AP PHOTOS: China trains bodyguards for overseas
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AP PHOTOS: China trains bodyguards for overseas

BEIJING (AP) — On a frigid January day at a derelict military base outside Beijing, nearly three dozen recruits take target practice and conduct evasion and extraction drills as part of preparations to provide security for the growing number of Chinese businesses investing in turbulent regions of Africa, the Middle East and elsewhere.

The Genghis International Security Academy is one of several bodyguard schools in China that offer protection for the country’s growing number of wealthy businessmen and women, but in its case, the focus is on the international market.

Privately owned but with military connections, it currently hosts 24 men and nine women — down from the 48 who initially enrolled — on a highly demanding three-week course, overseen by former Portuguese special forces soldier and veteran bodyguard Marco Borges, who doesn’t hesitate to correct their missteps with a slap or a kick.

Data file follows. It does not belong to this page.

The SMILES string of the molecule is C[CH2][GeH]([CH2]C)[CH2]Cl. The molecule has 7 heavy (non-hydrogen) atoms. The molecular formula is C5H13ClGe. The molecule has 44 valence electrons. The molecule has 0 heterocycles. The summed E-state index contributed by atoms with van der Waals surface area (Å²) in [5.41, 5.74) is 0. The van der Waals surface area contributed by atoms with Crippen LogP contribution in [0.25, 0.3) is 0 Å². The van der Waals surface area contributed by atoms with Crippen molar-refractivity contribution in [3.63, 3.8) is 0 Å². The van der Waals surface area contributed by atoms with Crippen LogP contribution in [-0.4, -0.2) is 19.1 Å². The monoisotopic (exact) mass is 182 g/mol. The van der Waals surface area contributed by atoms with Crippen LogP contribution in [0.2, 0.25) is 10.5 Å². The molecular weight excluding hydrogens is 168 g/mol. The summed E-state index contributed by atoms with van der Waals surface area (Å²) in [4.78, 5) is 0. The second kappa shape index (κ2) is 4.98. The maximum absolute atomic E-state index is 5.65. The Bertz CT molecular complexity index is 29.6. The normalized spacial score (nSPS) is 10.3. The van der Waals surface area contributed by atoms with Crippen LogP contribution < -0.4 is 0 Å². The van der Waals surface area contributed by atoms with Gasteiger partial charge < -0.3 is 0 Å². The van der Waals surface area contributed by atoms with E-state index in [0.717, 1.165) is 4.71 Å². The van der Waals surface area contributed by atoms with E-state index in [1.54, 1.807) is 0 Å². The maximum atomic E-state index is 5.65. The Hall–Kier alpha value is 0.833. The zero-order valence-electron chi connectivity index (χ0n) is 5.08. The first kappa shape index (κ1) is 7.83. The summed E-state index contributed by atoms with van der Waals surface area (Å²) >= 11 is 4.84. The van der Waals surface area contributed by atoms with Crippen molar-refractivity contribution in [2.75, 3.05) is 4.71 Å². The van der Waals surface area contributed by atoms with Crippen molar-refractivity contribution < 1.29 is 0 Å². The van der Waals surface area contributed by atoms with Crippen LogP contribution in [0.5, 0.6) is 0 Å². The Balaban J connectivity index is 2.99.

Recruits are drawn largely from the military, but also include former athletes, entrepreneurs looking for work experience, and even college graduates seeking to put a little zest into their life.


In this Jan. 12, 2013 photo, trainees of a bodyguard camp carry a log during their fitness training at the Genghis Security Academy in Beijing. Pic: AP.

Company owner Chen Yongqing says he wants to build the school into a comprehensive security service along the lines of Britain’s G4S and America’s Academi, the private security firm formerly known as Blackwater, by providing escorts for convoys, close protection and other services.

The vulnerability of Chinese businesses overseas was illustrated most recently by the kidnapping of four Chinese workers in Sudan’s North Darfur region last week.


In this Jan. 16, 2013 photo, Marco Borges, front, a bodyguard coach from Portugal, takes a break as his trainees are confused over mistranslations during a training session at the Genghis Security Academy in Beijing. Pic: AP.